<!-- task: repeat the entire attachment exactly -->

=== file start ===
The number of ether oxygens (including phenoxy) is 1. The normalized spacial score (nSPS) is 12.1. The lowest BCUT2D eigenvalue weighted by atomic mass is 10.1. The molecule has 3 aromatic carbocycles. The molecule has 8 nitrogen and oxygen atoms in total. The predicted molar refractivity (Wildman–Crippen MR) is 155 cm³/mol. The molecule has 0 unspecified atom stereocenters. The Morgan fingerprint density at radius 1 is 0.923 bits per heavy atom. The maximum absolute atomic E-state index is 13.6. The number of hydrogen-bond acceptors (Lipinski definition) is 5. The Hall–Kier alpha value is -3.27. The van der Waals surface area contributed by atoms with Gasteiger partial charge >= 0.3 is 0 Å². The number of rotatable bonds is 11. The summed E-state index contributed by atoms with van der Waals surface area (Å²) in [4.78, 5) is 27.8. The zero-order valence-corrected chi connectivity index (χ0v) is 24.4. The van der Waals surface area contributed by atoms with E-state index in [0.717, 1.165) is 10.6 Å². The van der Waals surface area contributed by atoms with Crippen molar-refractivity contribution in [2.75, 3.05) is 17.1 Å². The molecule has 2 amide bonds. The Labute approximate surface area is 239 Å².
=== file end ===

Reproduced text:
The number of ether oxygens (including phenoxy) is 1. The normalized spacial score (nSPS) is 12.1. The lowest BCUT2D eigenvalue weighted by atomic mass is 10.1. The molecule has 3 aromatic carbocycles. The molecule has 8 nitrogen and oxygen atoms in total. The predicted molar refractivity (Wildman–Crippen MR) is 155 cm³/mol. The molecule has 0 unspecified atom stereocenters. The Morgan fingerprint density at radius 1 is 0.923 bits per heavy atom. The maximum absolute atomic E-state index is 13.6. The number of hydrogen-bond acceptors (Lipinski definition) is 5. The Hall–Kier alpha value is -3.27. The van der Waals surface area contributed by atoms with Gasteiger partial charge >= 0.3 is 0 Å². The number of rotatable bonds is 11. The summed E-state index contributed by atoms with van der Waals surface area (Å²) in [4.78, 5) is 27.8. The zero-order valence-corrected chi connectivity index (χ0v) is 24.4. The van der Waals surface area contributed by atoms with E-state index in [0.717, 1.165) is 10.6 Å². The van der Waals surface area contributed by atoms with Crippen molar-refractivity contribution in [2.75, 3.05) is 17.1 Å². The molecule has 2 amide bonds. The Labute approximate surface area is 239 Å².